Wednesday 15 February 2017 12:14 pm

Qantas passengers will soon get to use Netflix and Spotify inflight

Flying is about to get a whole lot more fun.

At least for anyone midway through binge-watching a TV series they can't bear to be apart from. Airline passengers will soon be able to watch hours of TV shows and films for free, listen to 30m odd songs – oh, and watch live sport too.

Well, those flying with Australian airline Qantas will anyway. The carrier has secured a deal on Wi-Fi enabled domestic flights, with Netflix, Spotify and Australian TV Foxtel coming on board to provide content.

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While all three are paid subscription services, they will offer free access to Qantas customers on and off the aircraft for between three days and one month after their flight.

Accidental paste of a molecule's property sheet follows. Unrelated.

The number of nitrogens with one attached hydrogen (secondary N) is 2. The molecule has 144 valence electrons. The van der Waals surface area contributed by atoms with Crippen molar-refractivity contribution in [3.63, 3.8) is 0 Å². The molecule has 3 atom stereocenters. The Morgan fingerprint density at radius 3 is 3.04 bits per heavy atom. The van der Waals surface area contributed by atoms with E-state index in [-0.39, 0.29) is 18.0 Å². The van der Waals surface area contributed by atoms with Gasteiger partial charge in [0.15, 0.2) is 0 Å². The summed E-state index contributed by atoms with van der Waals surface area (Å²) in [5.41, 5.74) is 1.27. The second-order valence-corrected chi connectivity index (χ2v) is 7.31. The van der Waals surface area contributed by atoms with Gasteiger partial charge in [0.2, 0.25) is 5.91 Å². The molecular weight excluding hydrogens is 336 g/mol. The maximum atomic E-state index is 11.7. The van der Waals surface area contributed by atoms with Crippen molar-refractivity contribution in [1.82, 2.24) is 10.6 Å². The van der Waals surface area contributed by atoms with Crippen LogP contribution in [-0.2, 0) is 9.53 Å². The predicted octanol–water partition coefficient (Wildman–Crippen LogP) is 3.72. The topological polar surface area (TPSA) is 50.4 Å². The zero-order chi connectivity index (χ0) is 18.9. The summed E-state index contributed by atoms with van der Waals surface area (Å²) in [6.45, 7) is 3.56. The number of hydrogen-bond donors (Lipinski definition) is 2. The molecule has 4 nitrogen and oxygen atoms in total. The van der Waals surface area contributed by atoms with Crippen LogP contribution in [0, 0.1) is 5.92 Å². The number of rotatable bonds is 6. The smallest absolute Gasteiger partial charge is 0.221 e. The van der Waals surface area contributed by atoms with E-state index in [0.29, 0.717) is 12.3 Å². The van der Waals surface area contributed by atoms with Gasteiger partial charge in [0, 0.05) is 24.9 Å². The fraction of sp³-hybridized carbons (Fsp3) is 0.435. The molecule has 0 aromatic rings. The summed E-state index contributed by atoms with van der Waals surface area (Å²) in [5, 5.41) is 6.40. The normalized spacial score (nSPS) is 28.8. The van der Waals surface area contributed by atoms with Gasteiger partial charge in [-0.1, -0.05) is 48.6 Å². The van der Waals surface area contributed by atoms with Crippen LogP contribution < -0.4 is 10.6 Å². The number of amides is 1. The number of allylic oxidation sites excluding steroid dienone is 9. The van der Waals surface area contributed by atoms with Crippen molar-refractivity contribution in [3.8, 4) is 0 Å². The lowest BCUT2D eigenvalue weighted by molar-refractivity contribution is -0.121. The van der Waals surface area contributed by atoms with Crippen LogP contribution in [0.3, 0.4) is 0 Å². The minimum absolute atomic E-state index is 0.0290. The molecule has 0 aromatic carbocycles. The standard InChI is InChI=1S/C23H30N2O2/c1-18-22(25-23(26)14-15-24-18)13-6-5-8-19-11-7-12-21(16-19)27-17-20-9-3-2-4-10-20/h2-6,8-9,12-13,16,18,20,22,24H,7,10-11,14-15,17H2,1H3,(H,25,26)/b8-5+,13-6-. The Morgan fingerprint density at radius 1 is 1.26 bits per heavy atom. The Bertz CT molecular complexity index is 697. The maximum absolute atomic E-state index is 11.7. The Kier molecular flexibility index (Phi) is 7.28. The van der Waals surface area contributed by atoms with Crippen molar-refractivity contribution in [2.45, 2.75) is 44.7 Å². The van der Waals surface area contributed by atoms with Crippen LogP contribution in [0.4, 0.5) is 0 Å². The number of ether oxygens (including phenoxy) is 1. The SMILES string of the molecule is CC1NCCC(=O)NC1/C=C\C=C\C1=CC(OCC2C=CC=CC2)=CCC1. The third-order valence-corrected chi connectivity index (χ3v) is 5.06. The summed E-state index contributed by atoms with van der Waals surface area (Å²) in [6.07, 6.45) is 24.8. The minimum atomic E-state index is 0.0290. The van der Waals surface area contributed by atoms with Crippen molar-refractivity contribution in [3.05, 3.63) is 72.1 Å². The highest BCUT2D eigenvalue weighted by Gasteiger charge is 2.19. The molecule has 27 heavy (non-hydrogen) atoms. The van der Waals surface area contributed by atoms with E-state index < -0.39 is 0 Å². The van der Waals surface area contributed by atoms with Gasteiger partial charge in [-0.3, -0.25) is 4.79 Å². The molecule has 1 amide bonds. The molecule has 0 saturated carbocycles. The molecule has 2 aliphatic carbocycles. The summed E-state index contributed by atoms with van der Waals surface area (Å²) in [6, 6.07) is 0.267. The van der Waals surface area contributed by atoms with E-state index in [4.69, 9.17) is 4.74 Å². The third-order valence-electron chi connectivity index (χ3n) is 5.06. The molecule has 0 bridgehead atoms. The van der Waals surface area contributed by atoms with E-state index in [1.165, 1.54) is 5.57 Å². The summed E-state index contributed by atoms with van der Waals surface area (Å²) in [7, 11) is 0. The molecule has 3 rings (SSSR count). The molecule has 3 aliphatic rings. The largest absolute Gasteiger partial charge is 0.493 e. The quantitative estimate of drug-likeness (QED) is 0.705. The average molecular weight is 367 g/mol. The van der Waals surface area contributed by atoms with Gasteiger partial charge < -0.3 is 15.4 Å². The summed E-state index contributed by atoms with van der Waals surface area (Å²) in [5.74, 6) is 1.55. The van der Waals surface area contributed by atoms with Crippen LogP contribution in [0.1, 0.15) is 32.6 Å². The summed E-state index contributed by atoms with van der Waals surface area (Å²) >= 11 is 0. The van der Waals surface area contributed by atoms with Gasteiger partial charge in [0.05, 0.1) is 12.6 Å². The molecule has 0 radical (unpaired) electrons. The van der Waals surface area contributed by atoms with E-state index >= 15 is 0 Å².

• Foxtel will offer three days free access to its app every time a customer flies, allowing customers to stream live sports, news and TV shows as well as its full range of on-demand content (no subscription sign-up required)
  • Netflix will offer new customers access to the entire Netflix service as part of a 30-day free trial. Existing Netflix members just need to log in to continue watching at no extra charge
  • Spotify will offer a 30 day free trial of its Premium music service, which has no ads, shuffle play and unlimited skips

The service will take flight for the first time later this month on its first domestic aircraft, with the rest of the airline's fleet of domestic Boeing 737 and Airbus A330 aircraft following from mid-2017 onwards.

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Customers log on to inflight Wi-Fi via their own devices and then access a range of options.

Qantas' group executive of brand, marketing and corporate affairs, Olivia Wirth, said the fast internet will open up a huge range of options for passengers inflight. 

"We know that email, online shopping and general web browsing will be popular uses when we switch on Wi-Fi, but what a lot of people relish about flying is being able to catch up on their favourite TV shows or watch movies they didn’t get to see at the cinema," she said.